That was one of the biggest differences I faced while developing in Ruby on Rails. I didn't know where the entry point for my program was and that led to a great deal of frustration. In a PHP application I almost always know where things start. In my RoR app I had to do a good deal of sleuthing to figure that out. Although it wasn't really important to my coding it mattered to me on an intellectual level, something that I couldn't let sit unanswered.
Ruby the Language
Just as there's a PHP way of doing things there's a Ruby way of doing things. This goes from syntax to how Ruby functions are named.
As a PHP developer I have grown used to checking if a variable is set by using PHP's
isset() function. In fact most PHP functions, whether it be for array or object manipulation, the variable is passed into the function to perform the desired computation. In Ruby all function calls are made on the object. This makes for beautiful code but also requires a shift in one's cognitive approach.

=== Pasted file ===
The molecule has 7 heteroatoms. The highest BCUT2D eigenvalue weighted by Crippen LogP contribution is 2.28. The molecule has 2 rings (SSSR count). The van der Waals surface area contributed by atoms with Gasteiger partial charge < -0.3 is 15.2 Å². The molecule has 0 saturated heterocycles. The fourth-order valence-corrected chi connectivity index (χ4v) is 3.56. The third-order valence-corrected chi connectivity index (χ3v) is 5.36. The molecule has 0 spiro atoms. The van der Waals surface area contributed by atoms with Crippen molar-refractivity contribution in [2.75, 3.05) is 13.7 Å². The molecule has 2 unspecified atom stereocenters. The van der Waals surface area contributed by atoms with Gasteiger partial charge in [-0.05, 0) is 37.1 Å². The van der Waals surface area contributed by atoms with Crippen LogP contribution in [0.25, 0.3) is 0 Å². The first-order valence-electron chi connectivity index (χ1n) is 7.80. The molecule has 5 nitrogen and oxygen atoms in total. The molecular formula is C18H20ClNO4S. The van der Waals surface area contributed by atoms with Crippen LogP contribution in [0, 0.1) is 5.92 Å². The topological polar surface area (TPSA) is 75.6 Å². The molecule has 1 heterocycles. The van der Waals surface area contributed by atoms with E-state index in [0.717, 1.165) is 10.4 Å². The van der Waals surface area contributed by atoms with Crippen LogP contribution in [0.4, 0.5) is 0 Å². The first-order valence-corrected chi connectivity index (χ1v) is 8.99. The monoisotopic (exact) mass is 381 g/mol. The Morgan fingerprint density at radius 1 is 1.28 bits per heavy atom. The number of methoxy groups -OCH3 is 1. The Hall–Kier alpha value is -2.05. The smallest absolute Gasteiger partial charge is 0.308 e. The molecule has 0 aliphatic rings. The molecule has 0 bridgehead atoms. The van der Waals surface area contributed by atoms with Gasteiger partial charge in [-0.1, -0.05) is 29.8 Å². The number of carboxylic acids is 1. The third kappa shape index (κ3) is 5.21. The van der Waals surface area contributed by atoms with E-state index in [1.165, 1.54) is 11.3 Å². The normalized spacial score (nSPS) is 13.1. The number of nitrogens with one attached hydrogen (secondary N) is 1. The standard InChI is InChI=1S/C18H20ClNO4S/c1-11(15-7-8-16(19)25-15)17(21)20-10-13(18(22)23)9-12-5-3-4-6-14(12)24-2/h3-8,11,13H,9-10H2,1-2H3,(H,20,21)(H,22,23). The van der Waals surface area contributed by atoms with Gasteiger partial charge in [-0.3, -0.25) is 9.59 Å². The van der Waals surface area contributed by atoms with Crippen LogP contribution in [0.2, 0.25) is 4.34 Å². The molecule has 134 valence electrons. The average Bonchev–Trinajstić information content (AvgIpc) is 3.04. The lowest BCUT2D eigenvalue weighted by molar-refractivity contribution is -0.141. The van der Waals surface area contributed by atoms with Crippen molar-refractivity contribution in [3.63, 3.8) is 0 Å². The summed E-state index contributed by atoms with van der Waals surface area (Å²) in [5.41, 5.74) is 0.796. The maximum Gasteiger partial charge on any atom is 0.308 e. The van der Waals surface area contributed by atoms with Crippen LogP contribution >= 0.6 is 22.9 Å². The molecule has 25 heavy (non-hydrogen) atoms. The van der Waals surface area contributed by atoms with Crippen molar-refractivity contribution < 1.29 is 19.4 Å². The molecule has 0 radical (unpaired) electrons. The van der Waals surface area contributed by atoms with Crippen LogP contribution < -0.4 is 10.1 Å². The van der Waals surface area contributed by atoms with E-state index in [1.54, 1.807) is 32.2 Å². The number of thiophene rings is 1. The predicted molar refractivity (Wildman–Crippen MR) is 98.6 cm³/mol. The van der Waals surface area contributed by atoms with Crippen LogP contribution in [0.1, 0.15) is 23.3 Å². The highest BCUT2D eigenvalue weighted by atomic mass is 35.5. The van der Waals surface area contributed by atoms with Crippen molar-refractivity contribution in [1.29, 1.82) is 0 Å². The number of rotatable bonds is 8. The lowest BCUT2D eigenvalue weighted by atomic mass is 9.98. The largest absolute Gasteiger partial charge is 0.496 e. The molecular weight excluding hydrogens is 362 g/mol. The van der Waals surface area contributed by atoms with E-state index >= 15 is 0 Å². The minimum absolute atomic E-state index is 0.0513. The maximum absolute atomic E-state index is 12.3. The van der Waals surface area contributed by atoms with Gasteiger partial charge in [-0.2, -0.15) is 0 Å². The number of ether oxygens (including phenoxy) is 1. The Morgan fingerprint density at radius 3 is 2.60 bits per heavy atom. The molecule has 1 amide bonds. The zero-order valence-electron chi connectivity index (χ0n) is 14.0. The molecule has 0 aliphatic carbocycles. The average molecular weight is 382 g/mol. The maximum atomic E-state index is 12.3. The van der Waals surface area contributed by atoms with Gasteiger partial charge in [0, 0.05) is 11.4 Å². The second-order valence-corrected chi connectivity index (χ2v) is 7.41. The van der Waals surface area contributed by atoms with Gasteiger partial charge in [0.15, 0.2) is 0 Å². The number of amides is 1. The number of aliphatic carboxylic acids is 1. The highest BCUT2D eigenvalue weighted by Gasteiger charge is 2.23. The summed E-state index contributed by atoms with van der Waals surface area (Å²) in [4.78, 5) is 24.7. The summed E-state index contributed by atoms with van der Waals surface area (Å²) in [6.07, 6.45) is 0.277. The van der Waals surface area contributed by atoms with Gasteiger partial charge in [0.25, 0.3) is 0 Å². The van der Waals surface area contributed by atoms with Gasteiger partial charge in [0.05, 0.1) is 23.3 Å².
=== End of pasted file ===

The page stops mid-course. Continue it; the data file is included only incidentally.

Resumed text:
In PHP you'd type
isset($_GET['name']) to check if the query param
name was set.
In Ruby you'd type
In PHP if you wanted to change 'Hello World' to 'Hello Bob' you would type
str_replace('World', 'Bob', 'Hello World').
In Ruby you would type
'Hello World'.gsub('World', 'Bob').
As you can see the Ruby syntax allows you to make function calls directly on the subject, whereas PHP requires you to pass in the subject to the function.
The reason for this is that Ruby is an object-oriented language. Everything in Ruby is an object, allowing you to make function calls on anything.
Besides the power you can get from object-oriented programming, this allows you to write code that is very easy to read and follow.
The main problem with moving to Ruby is that you have to learn what all those function calls are. Also you have to start developing a sense of what function calls would be named. Like above, I would not have guessed that
gsub would be the function name to replace part of a string.
That's why Ruby-Doc.org became my best friend while learning Ruby.
MVC or Bust